Campus Corner

MU’s Gary Pinkel: ‘We want to help our players’ when asked about Maty Mauk

Missouri head football coach Gary Pinkel.
Missouri head football coach Gary Pinkel.

As he has throughout the past month, Missouri coach Gary Pinkel declined to discuss specifics of junior quarterback Maty Mauk’s suspension for repeated discipline issues.

During the weekly SEC Football Coaches Teleconference on Wednesday, he did discuss how the Tigers handle certain off-field issues generally, elucidating his thinking to a degree.

“Any player that has a problem, and not just Maty or anybody that has a problem here, if we feel it’s one that counseling’s needed or what have you, we want to help our players,” Pinkel said.

Mauk was suspended Sept. 29 for an undisclosed violation of team rules and missed four games.

He was reinstated Oct. 25 during Missouri’s bye week only to be suspended again Sunday for the season.

Subsequent reports cited a drunken confrontation at a bar last Wednesday only hours after apologizing to teammates for the initial suspension.

“Obviously, we’re disappointed in this, because this is a distraction to your football team, any team, and we have to overcome the distraction,” Pinkel said. “But the other side to that is helping kids. Anytime we have a player that needs help, working with their families and such, we try to do that and we try to do that on a consistent basis.”

He went on to say that the team’s psyche seems fine despite entering last week’s bye on a three-game skid for the first time since 2009.

“I think we’re good,” Pinkel said. “We lost a couple close games and that’s always difficult on a team. We win at a pretty high level around here.”

Missouri welcomed a special visitor, retired Navy SEAL Marcus Luttrell, who authored “Lone Survivor” and was awarded the Purple Heart and Navy Cross for his actions in a June 2005 firefight with Taliban forces in Afghanistan, during the bye week.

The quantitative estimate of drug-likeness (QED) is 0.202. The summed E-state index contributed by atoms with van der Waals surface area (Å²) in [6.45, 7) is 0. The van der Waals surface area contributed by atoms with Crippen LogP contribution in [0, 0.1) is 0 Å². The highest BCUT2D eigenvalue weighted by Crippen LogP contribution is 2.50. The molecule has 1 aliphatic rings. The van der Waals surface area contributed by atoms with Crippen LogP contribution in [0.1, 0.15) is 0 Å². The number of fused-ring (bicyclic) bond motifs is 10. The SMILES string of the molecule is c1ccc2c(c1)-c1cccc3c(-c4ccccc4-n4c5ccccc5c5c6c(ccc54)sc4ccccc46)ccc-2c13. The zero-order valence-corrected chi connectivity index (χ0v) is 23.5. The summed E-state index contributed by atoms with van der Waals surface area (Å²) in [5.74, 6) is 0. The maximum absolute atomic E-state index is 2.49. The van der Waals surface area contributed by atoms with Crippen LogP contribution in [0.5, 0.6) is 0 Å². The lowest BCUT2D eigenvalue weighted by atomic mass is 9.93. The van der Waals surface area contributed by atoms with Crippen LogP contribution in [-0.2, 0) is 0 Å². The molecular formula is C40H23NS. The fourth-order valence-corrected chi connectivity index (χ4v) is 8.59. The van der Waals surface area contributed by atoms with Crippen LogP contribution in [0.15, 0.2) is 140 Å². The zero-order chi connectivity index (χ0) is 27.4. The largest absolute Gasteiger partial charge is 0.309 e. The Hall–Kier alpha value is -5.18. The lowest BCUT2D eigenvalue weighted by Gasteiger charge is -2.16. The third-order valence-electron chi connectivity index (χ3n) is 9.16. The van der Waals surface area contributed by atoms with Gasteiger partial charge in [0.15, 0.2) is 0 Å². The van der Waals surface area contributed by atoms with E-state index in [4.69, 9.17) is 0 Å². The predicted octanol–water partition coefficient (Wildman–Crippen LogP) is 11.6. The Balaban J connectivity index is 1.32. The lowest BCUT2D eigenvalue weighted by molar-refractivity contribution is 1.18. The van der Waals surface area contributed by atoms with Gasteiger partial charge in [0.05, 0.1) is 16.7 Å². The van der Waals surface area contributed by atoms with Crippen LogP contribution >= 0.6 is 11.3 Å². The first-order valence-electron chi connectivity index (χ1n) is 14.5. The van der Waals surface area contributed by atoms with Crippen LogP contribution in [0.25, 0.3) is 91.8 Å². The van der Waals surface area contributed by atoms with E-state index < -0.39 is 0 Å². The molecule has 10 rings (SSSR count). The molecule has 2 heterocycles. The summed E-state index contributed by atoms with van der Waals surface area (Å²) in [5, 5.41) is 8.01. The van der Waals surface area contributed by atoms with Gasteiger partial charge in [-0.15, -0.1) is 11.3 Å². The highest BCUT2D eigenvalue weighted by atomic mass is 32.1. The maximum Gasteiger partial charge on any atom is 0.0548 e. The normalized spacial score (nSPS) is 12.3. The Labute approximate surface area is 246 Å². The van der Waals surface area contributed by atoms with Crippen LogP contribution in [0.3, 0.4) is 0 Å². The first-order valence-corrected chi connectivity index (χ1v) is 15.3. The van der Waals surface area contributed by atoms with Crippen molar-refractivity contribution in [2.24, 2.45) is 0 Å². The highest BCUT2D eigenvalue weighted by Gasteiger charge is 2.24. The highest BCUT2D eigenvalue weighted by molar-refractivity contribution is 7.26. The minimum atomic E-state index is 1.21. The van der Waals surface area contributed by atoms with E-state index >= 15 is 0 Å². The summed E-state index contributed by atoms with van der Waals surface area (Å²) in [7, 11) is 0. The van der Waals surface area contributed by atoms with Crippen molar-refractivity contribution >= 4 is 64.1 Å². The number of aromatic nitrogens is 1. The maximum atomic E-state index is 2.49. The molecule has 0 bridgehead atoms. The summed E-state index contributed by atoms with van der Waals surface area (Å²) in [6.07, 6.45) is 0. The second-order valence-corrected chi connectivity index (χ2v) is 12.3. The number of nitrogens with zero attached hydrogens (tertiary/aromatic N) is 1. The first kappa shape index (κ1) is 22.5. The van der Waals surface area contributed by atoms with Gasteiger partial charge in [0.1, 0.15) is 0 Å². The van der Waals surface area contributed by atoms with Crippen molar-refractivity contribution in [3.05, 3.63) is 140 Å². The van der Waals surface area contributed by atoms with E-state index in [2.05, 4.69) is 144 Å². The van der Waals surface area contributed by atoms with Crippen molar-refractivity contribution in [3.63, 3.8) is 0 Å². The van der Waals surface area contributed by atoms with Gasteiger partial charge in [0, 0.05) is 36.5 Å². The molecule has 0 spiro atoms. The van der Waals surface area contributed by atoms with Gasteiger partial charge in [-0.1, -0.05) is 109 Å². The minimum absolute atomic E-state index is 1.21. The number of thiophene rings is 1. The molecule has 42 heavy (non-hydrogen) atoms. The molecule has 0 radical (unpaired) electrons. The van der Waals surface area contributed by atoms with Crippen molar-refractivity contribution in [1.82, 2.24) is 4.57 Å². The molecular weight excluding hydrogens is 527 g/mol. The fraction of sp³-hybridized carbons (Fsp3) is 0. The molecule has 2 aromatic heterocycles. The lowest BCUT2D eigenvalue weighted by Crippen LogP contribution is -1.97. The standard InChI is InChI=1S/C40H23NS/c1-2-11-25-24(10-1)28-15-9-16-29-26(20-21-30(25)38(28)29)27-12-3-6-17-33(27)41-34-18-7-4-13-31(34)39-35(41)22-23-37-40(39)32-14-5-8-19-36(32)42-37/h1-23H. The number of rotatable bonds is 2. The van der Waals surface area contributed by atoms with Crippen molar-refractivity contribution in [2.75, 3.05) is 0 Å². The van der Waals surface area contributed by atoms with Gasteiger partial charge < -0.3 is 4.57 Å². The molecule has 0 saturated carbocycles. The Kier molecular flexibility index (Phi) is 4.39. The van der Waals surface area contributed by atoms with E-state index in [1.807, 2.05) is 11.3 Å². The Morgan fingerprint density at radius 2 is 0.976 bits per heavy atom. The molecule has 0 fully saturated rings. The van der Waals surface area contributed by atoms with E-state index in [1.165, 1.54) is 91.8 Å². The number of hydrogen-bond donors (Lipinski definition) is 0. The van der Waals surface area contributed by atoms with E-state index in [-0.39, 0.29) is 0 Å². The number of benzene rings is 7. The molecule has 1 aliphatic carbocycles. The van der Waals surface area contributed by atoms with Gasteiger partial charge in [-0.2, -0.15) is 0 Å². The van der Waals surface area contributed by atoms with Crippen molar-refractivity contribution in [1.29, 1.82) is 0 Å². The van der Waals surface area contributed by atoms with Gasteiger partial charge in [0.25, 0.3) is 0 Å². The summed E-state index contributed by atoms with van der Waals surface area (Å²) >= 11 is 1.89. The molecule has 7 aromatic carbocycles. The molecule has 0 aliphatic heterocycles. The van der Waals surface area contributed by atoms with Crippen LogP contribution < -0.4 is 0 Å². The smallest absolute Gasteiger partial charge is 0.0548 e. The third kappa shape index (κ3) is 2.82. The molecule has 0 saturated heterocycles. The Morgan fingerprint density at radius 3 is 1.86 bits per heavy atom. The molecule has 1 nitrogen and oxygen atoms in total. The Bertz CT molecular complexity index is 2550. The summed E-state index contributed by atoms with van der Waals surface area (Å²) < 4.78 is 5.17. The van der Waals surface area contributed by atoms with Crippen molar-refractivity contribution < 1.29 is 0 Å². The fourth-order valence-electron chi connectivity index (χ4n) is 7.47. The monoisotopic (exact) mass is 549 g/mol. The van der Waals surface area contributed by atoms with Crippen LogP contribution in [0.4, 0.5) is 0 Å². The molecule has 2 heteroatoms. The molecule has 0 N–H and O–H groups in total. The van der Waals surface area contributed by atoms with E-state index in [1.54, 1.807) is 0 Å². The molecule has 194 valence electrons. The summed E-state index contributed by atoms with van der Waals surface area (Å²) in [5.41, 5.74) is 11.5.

Luttrell spoke with the Tigers through a connection with former Missouri wide receiver L’Damian Washington, according to Pinkel.

“He just talked about battling through adversity and things like that from a Seal perspective,” Pinkel said. “That was really just an opportunity that kind of happened. It wasn’t like we went out looking for it, so it was really an opportune situation. For the kids, it’s all about battling and competing and opportunities.”

Pinkel also was asked for his thoughts on a variety of other topics:

On Kentrell Brothers’ Butkus Award semifinalist snub

Missouri senior linebacker Kentrell Brothers entered the season as the top returning tackler in the SEC. He leads the nation with 103 tackles this season, but he wasn’t among 10 players chosen as a semifinalist for the Butkus Award as the top linebacker in the country.

Pinkel wasn’t aware of the snub until asked about it on the teleconference, but he admitted to some disappointment.

“He’s going to be paying football for a long time, so I really don’t know why that’s the case,” Pinkel said. “That’s probably disappointing as I hear it, because it doesn’t make a whole lot of sense. … He’s quick, he’s fast, he’s instinctive. He’ll play at the next level. Sounds like somebody just missed it.”

On former Tigers quarterback Blaine Gabbert being named the 49ers’ starter

Former Missouri quarterback Blaine Gabbert was announced as the 49ers’ new starting quarterback, giving a new lease on life to a football career that started as the No. 10 pick in the 2011 NFL Draft by Jacksonville.

“I’m excited about it,” Pinkel said. “It’s an opportunity for him and I think he’s learned a lot. He wasn’t a real experienced player as far as years played coming out of college. … He’s got a clean slate, and it’s a great opportunity for him. I think he’s a very talented guy … and hopefully he can perform well.”

Pinkel was asked about Gabbert’s perceived lack of toughness.

“I never questioned his toughness, ever,” Pinkel said.

He admitted that he hasn’t analyzed each of Gabbert’s NFL starts, but “when he was with us that (toughness) was never a factor.”